Hello! The school year has started. Teachers have been helping students with proper headers on papers, appropriate discussion techniques, organization of notebooks, etc. New teacher coaches have been discussing back to school night protocols, effective seating arrangements, and all the management techniques that make a class run smoothly. Now that everyone is finding their ‘sea legs’ in the classroom, supervisors are starting their more formal observations, doing walk throughs, and readying evidence for the first evaluation.
Coming out of their credential programs, new teachers are keenly aware of what the state teaching standards are, and, hopefully, your veteran teachers are ‘in the know’ about the district’s evaluation forms. BUT, have the teachers in your schools been asked to really self-assess in relation with specific behaviors expected from them in their work? This month’s newsletter will focus on strategically assisting teachers to focus on the key behaviors behind the teaching standards.
If you have any questions, comments or topic suggestions, please feel free to email me at Jennifer@jenniferabrams.com. I look forward to hearing from you!
Articulating Professional Teaching Behaviors
Spell It Out
In the Palo Alto Unified School District, the Professional Development Office has put out not only the evaluation standards, but also a list of key, visible behaviors that connect to each standard. For example, if the standard states that ‘the teacher will be able to manage instruction in a group setting” the district has provided a series of specific questions to make that standard concrete. “Does the teacher have the agenda and a warm up on the board when students walk in the room?” “Does the teacher have a procedure for how to pick up the papers for the day? Where are they located? Is it easily accessible to get to them from the door as not to disrupt others?” For those who need to make the standard clear and visual, spelling out specific behaviors gives everyone a picture. You can get a copy of PAUSD’s professional teaching behaviors by checking the ‘Resource' section of my web site at www.jenniferabrams.com
Toot Your Horn
Before the supervisors do their first formal observation, they ask for the teacher to ‘toot their horn’ when it comes to how he or she is teaching in alignment with the standard. Teachers take time to write up in bullet points or paragraphs what they feel they are doing well in terms of meeting the standard. New teachers work with their coaches on this self-assessment, celebrating and giving voice to what he or she is doing well and setting up a next step list of where she wants to grow. For example, what would you write down to describe how the teacher ‘uses a variety of strategies’? Using the list of professional teaching behaviors, and possible support from the coach, teachers make what might seem invisible visible.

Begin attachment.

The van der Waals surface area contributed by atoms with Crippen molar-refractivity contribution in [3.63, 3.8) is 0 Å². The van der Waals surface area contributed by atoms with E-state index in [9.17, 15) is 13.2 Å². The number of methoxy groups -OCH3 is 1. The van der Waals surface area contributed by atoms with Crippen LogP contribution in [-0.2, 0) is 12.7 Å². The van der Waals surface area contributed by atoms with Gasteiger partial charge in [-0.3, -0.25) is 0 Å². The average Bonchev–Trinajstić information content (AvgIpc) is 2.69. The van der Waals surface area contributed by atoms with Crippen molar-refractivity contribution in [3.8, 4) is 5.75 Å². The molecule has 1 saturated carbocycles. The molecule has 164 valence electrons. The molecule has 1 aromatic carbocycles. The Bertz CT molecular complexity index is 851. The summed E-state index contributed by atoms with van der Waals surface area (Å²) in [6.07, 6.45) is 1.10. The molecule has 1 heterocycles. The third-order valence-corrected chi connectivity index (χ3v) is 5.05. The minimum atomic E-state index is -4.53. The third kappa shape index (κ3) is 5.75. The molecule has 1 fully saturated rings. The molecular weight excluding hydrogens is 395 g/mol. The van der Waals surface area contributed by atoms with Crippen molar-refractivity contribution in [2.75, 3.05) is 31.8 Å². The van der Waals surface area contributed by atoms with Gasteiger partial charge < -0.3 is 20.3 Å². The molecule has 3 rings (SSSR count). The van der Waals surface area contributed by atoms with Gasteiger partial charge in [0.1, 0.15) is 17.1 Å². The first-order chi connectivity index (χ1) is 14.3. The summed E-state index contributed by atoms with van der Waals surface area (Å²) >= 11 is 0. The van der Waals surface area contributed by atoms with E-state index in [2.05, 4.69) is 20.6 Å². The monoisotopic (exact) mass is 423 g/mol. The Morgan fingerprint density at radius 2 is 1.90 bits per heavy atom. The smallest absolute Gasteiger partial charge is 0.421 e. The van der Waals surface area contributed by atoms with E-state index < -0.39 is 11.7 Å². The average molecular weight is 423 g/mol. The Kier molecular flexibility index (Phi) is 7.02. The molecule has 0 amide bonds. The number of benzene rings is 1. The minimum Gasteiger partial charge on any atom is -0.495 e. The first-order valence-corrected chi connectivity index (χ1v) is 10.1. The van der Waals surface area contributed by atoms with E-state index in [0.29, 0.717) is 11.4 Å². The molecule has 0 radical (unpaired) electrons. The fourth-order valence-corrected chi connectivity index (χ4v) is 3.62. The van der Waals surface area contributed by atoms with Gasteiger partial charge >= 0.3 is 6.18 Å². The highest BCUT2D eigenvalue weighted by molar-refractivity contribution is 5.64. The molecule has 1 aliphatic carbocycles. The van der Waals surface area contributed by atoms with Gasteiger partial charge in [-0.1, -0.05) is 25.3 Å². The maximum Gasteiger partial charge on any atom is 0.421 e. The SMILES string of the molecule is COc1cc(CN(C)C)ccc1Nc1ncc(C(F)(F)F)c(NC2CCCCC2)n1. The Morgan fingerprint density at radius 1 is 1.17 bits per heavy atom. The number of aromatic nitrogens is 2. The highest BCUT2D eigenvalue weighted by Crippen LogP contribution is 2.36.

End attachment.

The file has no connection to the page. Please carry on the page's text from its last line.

What We Say Can’t Be ‘Seen’
Often times I hear that all of these behaviors I mentioned above are just the science of teaching –that it is too difficult to describe on paper the ‘art’ or the ‘heart’ of teaching. I agree that there are nuances, layers, and complexities in classroom teaching that are difficult to capture in a list, but it doesn't mean we shouldn't try to articulate them just the same. We need to see soulful, engaging, caring teaching modeled in real life classrooms or made visible in dialogues one can have with colleagues. If you are a coach, spend time with a new teacher in a veteran teacher’s classroom. Go with them – notice ‘moments,' the student-oriented, caring choices or comments that a teacher made. If you are a new teacher, take time to go and observe others. Pay attention to when you feel safe, when you feel engaged, when you feel positively challenged. What is going on? What has the teacher said? What are students saying? What delights the students? When do you hear laughter? Abraham Maslow spoke about how one is either stepping back into safety or forward into growth. How does a teacher create those conditions of growth? By being mindful of behaviors that embody both the science and the heart of teaching.
On the topic of professional teaching behaviors…check out:
Check out The Continuum of Teacher Development, put out by the New Teacher Center. Organized around professional teaching standards, the Continuum provides a common language for setting and discussing goals for professional development within an environment of collegial support. It is meant as a guide for self-reflection, assessment, and conversation among beginning teachers, mentors and site administrators. http://www.newteachercenter.org/continuum_of_teacher.php
Each month I will share with you information about a few of my upcoming trainings.
If I am going to be in your area, contact me so we can say hello, hopefully in person!
Having Hard Conversations
ACSA Region 8 Delegate Assembly
Santa Clara County Office of Education
San Jose, CA
Being Generationally Savvy
Mentor Teacher Institute
Knox County Public Schools
Conversations That Invent Us: Women and Leadership
ACSA Region 8 - Women’s Leadership Network
Santa Clara County Office of Education
San Jose, CA
For additional upcoming events, please visit my Web site.
Until next time,
Feel free to forward this newsletter to friends and colleague. You may reprint this newsletter in whole or quote with attribution to Jennifer Abrams and a link to www.jenniferabrams.com